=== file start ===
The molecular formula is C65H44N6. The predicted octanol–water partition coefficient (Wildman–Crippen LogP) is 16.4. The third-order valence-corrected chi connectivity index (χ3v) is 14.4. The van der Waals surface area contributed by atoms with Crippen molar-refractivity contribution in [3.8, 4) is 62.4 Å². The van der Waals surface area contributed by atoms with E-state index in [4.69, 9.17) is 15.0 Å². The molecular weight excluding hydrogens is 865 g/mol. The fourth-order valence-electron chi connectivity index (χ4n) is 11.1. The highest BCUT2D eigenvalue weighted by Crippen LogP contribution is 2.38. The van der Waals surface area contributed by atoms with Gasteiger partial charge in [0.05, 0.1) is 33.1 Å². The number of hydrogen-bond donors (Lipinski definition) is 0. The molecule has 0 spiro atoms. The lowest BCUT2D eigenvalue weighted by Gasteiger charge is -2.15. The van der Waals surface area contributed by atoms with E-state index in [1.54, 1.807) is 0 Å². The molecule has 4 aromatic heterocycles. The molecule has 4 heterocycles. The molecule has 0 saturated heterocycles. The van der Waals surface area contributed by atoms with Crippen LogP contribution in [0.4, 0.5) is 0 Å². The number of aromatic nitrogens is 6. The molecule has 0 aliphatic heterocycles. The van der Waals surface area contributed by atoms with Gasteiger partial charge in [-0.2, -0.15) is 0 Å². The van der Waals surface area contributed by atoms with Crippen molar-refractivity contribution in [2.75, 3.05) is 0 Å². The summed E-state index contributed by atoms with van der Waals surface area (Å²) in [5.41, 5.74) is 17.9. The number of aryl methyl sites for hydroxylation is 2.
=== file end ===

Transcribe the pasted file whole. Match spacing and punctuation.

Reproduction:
The molecular formula is C65H44N6. The predicted octanol–water partition coefficient (Wildman–Crippen LogP) is 16.4. The third-order valence-corrected chi connectivity index (χ3v) is 14.4. The van der Waals surface area contributed by atoms with Crippen molar-refractivity contribution in [3.8, 4) is 62.4 Å². The van der Waals surface area contributed by atoms with E-state index in [4.69, 9.17) is 15.0 Å². The molecular weight excluding hydrogens is 865 g/mol. The fourth-order valence-electron chi connectivity index (χ4n) is 11.1. The highest BCUT2D eigenvalue weighted by Crippen LogP contribution is 2.38. The van der Waals surface area contributed by atoms with Gasteiger partial charge in [0.05, 0.1) is 33.1 Å². The number of hydrogen-bond donors (Lipinski definition) is 0. The molecule has 0 spiro atoms. The lowest BCUT2D eigenvalue weighted by Gasteiger charge is -2.15. The van der Waals surface area contributed by atoms with E-state index in [1.54, 1.807) is 0 Å². The molecule has 4 aromatic heterocycles. The molecule has 4 heterocycles. The molecule has 0 saturated heterocycles. The van der Waals surface area contributed by atoms with Crippen LogP contribution in [0.4, 0.5) is 0 Å². The number of aromatic nitrogens is 6. The molecule has 0 aliphatic heterocycles. The van der Waals surface area contributed by atoms with Gasteiger partial charge in [-0.2, -0.15) is 0 Å². The van der Waals surface area contributed by atoms with Crippen molar-refractivity contribution in [2.75, 3.05) is 0 Å². The summed E-state index contributed by atoms with van der Waals surface area (Å²) in [5.41, 5.74) is 17.9. The number of aryl methyl sites for hydroxylation is 2.